In the 19th century, early death was much more common and people knew how to live with this.
History has bequeathed us numerous daguerreotypes of deceased children, adults and, most poignantly, parents holding their lifeless children as of groups of stone-faced mourners look on.
These death portraits, especially those of a deceased child, was a memorial for the remaining family members. Many believed that the daguerreotype captured the essence of a person’s soul and, more than memory, the haunting accuracy of a photograph was a touching convention of bringing a dead child back to life.
It should be noted that post-mortem photography had its origins in post-mortem paintings. Although daguerreotypes quickly established their own perspective of death, it was clearly an adoption of an earlier custom. These paintings had began to appear in the United States in the early 19th century, partly as a consequence of the eroding of Puritan traditions that rejected “graven images,” and partly because of a growing tendency to sentimentalize death.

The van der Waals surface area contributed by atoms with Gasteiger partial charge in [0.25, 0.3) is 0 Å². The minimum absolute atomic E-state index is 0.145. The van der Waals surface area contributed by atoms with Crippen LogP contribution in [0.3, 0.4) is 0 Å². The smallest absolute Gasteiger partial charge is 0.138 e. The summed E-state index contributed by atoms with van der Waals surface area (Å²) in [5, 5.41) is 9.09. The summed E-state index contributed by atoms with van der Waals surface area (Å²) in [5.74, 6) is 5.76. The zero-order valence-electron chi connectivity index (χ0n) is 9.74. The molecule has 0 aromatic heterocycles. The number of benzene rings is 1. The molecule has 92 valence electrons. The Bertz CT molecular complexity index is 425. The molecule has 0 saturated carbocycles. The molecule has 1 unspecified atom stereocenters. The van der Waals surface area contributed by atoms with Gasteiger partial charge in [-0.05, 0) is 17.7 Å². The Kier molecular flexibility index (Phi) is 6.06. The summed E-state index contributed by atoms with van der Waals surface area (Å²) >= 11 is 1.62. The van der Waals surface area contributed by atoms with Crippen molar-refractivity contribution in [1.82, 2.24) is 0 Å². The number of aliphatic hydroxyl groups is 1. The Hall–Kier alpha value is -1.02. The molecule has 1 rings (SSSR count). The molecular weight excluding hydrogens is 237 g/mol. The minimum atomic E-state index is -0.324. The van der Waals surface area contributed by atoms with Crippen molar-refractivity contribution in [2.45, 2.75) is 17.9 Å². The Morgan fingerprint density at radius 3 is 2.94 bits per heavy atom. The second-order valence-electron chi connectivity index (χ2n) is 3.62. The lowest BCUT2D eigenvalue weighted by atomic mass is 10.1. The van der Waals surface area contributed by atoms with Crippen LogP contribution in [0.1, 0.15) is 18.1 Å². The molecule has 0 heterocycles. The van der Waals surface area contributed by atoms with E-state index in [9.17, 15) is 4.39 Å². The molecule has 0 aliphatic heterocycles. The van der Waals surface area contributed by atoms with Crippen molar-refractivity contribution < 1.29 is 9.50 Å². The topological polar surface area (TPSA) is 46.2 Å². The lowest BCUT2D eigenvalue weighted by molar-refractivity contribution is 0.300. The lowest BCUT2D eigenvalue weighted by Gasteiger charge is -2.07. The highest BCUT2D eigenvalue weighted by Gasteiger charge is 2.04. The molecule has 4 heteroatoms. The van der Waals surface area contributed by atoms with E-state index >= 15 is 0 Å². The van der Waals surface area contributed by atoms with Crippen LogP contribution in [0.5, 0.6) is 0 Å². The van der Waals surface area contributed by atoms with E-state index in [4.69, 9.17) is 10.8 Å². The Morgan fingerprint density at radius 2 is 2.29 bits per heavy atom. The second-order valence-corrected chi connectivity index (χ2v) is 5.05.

A significant number of death photographs are not only of the dead, but also focus on the living mourners. This trend began to go hand in hand with photos of the deceased and soon photographs that portrayed the process of mourning itself became a popular custom as well.
Post-Mortem photography peaked in popularity by the close of the 19th century and died out as “snapshot” photography became more ubiquitous. The practice has no died out entirely, as formal memorial portraits were still being produced well into the 21st century.
Most particularly, itt is still practiced in some areas of Eastern Europe. Photographs, especially depicting persons who were considered to be very holy lying in their coffins, are still circulated among faithful Eastern Catholic, Eastern Orthodox and Oriental Orthodox Christians.
Perhaps one of the largest Post-Mortem Photography collections is housed in The Burns Archive. The cornerstone of The Burns Archive is its unparalleled collection of early medical photography, but it is also renowned for its iconic images depicting the darker side of life.
With thanks to American Daguerreotypes
Here is A Video Collection Of Post-Mortem Photography From The Victorian Era: